Your baby’s movements during pregnancy

Your baby’s movements during pregnancy
Does your baby seem to be moving less than usual? Relax and pay close attention to your belly.

It’s a moment that many moms look forward to: Their baby’s first movements. In addition to fostering the parent-child bond, your baby’s movements during pregnancy can provide information about their health.

How a baby’s movements develop

Around week 7 of pregnancy, the baby starts to make some simple movements. However, they only really start squirming at around 10 weeks’ gestation. The majority of moms who have already had a child will notice their baby’s movements anywhere from 16 to 18 weeks into their pregnancy. However, about a quarter of women have to wait until after their 20th week to feel anything, especially if they’re pregnant for the first time or if their placenta sits in the front of the uterus.

A baby’s first movements are often described as vibrations. Some moms describe them as butterflies or air bubbles bursting. As the pregnancy progresses, these sensations get stronger. The baby’s leg and arm movements are short and sudden. Some pregnant women say they can feel their baby turning. Certain movements may even be visible. A mother may see her belly change shape and see a brief outline of an elbow, a foot, or a hand.

In general, the baby’s movements increase in frequency until the 32nd week of pregnancy. They remain consistent until the baby is born. As the baby has less room to move near the end of pregnancy, their movements are smaller and may feel different. Their space is restricted, so they can only turn and attempt to stretch their spinal column. When the baby moves at this stage, it can be more painful and uncomfortable for the mother.

Factors that influence how often the baby moves

The frequency of a baby’s movements varies greatly, ranging from 4 to 100 movements per hour. Some babies are more active than others. However, there are certain factors that may affect how often the baby moves.

  • Baby’s position: Breech babies move around less.
  • Time of day: Some moms say that their baby is more active in the evening.
  • Mom’s position: Sitting or lying down may increase how often the movements occur.
  • Mom’s condition: Some pregnant women report that their baby moves more when they’re hungry.

When should I worry?

It’s normal to not feel your baby moving all the time. Remember that during the ultrasound, you saw your baby moving on the monitor but couldn’t feel them inside your body. Also, you may not feel your baby’s movements on days when you’re particularly active or distracted. That said, after your 30th week, expect to feel your baby move at least 10 times per day (24 hours), whether you’re active or not.

After 26 weeks, if you can’t feel your baby move, or if their movements are less frequent, try to relax and pay close attention for the next 2 hours. Lie on your left side and draw a checkmark on a piece of paper every time you feel your baby move. You should note at least 6 distinct movements during the 2-hour period. If not, call your birth location or go to the hospital right away so the health of your baby can be assessed.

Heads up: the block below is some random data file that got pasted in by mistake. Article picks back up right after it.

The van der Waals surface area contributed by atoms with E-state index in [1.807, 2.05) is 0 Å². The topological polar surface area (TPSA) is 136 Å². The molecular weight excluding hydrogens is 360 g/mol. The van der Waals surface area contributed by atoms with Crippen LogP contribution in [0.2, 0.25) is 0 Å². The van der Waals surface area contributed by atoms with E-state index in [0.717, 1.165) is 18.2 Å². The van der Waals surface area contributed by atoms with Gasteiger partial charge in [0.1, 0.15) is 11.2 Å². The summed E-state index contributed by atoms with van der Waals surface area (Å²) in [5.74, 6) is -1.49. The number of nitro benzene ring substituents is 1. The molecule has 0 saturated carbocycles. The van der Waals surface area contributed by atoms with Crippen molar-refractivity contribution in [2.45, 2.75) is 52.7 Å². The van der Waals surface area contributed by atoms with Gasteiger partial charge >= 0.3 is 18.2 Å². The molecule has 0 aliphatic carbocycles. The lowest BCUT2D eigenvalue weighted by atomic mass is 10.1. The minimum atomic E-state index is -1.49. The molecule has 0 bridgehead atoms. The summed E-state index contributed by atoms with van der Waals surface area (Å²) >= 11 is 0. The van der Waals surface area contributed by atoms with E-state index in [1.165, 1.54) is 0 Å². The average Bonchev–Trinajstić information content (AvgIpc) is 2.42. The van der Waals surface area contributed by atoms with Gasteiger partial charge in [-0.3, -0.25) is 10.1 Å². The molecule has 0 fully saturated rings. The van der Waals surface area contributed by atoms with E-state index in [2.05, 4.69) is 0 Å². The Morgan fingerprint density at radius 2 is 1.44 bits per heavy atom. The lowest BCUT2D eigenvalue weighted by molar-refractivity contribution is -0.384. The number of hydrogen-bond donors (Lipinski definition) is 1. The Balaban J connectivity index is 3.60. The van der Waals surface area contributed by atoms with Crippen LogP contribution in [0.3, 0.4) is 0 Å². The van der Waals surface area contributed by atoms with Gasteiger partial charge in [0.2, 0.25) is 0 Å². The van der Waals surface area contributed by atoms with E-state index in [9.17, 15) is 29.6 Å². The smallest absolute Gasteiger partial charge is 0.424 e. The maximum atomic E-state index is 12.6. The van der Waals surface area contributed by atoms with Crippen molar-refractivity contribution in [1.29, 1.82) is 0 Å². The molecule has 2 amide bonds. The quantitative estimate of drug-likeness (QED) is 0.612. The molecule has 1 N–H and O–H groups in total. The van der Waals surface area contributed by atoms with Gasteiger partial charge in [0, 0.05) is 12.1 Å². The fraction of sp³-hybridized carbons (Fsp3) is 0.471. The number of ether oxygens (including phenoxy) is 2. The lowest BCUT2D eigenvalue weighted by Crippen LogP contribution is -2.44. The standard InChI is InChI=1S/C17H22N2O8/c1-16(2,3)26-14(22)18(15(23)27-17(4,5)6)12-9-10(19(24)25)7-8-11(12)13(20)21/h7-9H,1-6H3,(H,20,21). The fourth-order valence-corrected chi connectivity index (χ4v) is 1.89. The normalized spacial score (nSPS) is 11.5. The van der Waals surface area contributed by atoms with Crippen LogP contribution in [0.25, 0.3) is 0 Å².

If you’re worried, call your doctor or midwife.If your prenatal care provider can’t be reached, contact the delivery room of the hospital where you’ll be giving birth. An ultrasound may be necessary to verify the health of your baby.

Things to keep in mind

  • You can feel your baby’s first movements anywhere from 16 to 20 weeks into pregnancy.
  • Many factors can influence how often the baby moves.
  • After 26 weeks, contact your doctor or midwife if you notice that your baby’s movements have changed.


Naître et grandir

Scientific review: Dr. Chantal Ouellet, physician
Research and copywriting: The Naître et grandir team
Updated: April 2019

Photo: 123rf/szefei



Please note that hyperlinks to other websites are not updated regularly, and some may have changed since publication. It is therefore possible that a link may not be found. If a link is no longer valid, use search engines to find the relevant information.

  • Bradford, Billie, and Robyn Maude. “Fetal response to maternal hunger and satiation—Novel finding from a qualitative descriptive study of maternal perception of fetal movements,” BMC Pregnancy and Childbirth, vol. 14, no. 288, 2014.
  • Doré, Nicole, and Danielle Le Hénaff. From Tiny Tot to Toddler: A practical guide for parents from pregnancy to age two. Institut national de santé publique du Québec, Québec.
  • D. Jakes, Adam, et al. “Reduced fetal movements,” British Medical Journal, 2018.
  • Ladewig, Patricia, et al. Maternal & Child Nursing Care. 3rd ed., Upper Saddle River, Prentice Hall, 2011, 2,016 pp.
  • Nowlan, N. C. “Biomechanics of foetal movement,” European Cells and Materials, vol. 29, 2015, pp. 1–21.
  • Raynes-Greenow, Camille H., et al. “A cross-sectional study of maternal perception of fetal movements and antenatal advice in a general pregnant population, using a qualitative framework,” BMC Pregnancy and Childbirth, vol. 13, no. 32, 2013.
  • Royal College of Obstetricians & Gynaecologists. Your baby’s movements in pregnancy. 2019.